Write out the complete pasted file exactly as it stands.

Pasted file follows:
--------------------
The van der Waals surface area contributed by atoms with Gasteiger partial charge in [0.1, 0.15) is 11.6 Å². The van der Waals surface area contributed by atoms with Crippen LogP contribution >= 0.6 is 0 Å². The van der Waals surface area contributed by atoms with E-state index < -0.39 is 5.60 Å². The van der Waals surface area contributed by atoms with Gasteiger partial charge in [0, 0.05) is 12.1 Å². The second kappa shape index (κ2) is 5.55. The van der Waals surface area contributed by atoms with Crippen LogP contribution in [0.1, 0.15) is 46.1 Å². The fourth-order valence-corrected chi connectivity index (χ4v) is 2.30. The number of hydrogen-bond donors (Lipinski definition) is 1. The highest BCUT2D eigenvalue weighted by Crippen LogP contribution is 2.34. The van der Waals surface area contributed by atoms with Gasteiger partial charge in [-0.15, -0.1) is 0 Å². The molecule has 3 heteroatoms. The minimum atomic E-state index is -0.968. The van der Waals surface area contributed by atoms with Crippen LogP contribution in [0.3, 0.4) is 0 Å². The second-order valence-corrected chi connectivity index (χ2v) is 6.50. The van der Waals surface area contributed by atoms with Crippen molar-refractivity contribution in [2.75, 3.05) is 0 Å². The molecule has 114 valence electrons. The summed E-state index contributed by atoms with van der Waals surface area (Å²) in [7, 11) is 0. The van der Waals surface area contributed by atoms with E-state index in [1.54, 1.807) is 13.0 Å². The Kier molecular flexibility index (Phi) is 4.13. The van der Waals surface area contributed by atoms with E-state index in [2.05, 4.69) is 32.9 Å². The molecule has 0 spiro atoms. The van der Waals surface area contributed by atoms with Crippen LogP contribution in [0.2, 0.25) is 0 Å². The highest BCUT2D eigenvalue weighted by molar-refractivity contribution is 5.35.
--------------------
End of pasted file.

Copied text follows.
The van der Waals surface area contributed by atoms with Gasteiger partial charge in [0.1, 0.15) is 11.6 Å². The van der Waals surface area contributed by atoms with Crippen LogP contribution >= 0.6 is 0 Å². The van der Waals surface area contributed by atoms with E-state index < -0.39 is 5.60 Å². The van der Waals surface area contributed by atoms with Gasteiger partial charge in [0, 0.05) is 12.1 Å². The second kappa shape index (κ2) is 5.55. The van der Waals surface area contributed by atoms with Crippen LogP contribution in [0.1, 0.15) is 46.1 Å². The fourth-order valence-corrected chi connectivity index (χ4v) is 2.30. The number of hydrogen-bond donors (Lipinski definition) is 1. The highest BCUT2D eigenvalue weighted by Crippen LogP contribution is 2.34. The van der Waals surface area contributed by atoms with Gasteiger partial charge in [-0.15, -0.1) is 0 Å². The molecule has 3 heteroatoms. The minimum atomic E-state index is -0.968. The van der Waals surface area contributed by atoms with Crippen LogP contribution in [0.3, 0.4) is 0 Å². The second-order valence-corrected chi connectivity index (χ2v) is 6.50. The van der Waals surface area contributed by atoms with Crippen molar-refractivity contribution in [2.75, 3.05) is 0 Å². The molecule has 114 valence electrons. The summed E-state index contributed by atoms with van der Waals surface area (Å²) in [7, 11) is 0. The van der Waals surface area contributed by atoms with E-state index in [1.54, 1.807) is 13.0 Å². The Kier molecular flexibility index (Phi) is 4.13. The van der Waals surface area contributed by atoms with E-state index in [2.05, 4.69) is 32.9 Å². The molecule has 0 spiro atoms. The van der Waals surface area contributed by atoms with Crippen LogP contribution in [0.2, 0.25) is 0 Å². The highest BCUT2D eigenvalue weighted by molar-refractivity contribution is 5.35.